Recently I have had customers come to see me with incomes of $80,000, $98,000, $187,000, $262,000, and lastly $512,000.  What first comes to mind is this – all these people have good educations, all have good jobs with great income, all are very intelligent, and all have a good network of contacts.  But… all of these real life examples have marginal credit, very limited savings, large mortgages, and all had credit card debt over $40,000 with three of these families having over $100,000 in credit card debt and one family owing $170,000 in revolving debt.  And all five were illiquid meaning they had more debt than they had assets possibly qualifying them for bankruptcy.

The Wall Street Journal reports that 27% of those surveyed who made more than $100,000 a year stated that they didn’t make enough money to buy the things that they really need while 20% of them stated that they spend all of their money on the bare necessities of life – it makes you wonder what they feel are the bare necessities.  The truth is that few of us have money problems – most of us have thinking problems.

So if it’s not having a great education, great job, great income, etc. that provides financial security what is it that allows us to head in the right direction and make the most of what we are blessed with?

As I asked the question to the students, Joe Valenza, one of the UNE alumni, spoke up and provided the answer which is time tested wisdom.  Joe shared, “The key is simply to spend less than you make.”  Spend less than we make?  It is the right answer but it’s not nearly as simple as it sounds – unless we have a plan to assure that it happens.  The problem is there is this universal law called “Parkinson’s Law,” which states that as income rises, we have an overwhelming tendency to allow expenses to rise to match income.  It is human nature isn’t it?  We often have our raises, bonuses, gifts, etc. spent long before we actually receive them with little thought that maybe we should save at least a portion of the increase.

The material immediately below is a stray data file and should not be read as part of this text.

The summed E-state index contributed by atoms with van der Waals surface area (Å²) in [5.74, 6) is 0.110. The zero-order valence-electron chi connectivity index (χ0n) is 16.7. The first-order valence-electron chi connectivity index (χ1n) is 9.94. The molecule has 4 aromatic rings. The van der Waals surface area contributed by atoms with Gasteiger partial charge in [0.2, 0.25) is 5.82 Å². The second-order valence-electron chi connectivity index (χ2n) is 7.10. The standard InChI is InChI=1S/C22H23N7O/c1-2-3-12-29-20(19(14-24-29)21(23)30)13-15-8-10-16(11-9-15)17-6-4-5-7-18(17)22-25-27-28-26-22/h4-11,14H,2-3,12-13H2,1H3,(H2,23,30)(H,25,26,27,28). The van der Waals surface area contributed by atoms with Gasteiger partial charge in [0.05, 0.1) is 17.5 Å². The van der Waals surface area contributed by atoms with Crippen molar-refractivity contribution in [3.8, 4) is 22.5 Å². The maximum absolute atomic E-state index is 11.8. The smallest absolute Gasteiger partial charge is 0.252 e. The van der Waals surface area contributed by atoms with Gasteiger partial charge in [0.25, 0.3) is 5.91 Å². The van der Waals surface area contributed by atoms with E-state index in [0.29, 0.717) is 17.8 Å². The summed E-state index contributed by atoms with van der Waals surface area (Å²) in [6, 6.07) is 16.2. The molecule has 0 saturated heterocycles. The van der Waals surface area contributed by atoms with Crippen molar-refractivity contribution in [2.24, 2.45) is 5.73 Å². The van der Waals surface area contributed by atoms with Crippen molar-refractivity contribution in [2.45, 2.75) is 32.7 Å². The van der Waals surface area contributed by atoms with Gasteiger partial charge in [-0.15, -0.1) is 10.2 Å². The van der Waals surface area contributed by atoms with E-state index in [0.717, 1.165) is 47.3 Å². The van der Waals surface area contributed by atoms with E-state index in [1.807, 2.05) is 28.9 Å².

I have heard it said the quickest way to success is to watch what everyone else does and do the opposite because normal means broke.  Dave Ramsey states, “If you will live like no one else, later you can live like no one else.” Well, what most everyone does is live life without a plan – spending first with a hope of saving and giving what is left.  The problem is that there is never anything left.

That’s all it takes to reduce, and possibly eliminate, financial stress … to simply have a cash flow plan in place to assure that you spend less than you make and in the process break this universal pattern of expenses always being allowed to rise to meet income.

And that plan is simply to pay yourself first, give the amount you feel is appropriate to others second, and to build your lifestyle with what is left.  If you do this you will never have a house payment or a car payment that weighs on you like an anchor and you will avoid the financial stress that plagues our society and negatively impacts our relationships, careers, health, intellectual growth, and our emotional vitality. Taking these powerful steps will have you enjoying the game as you race toward a championship.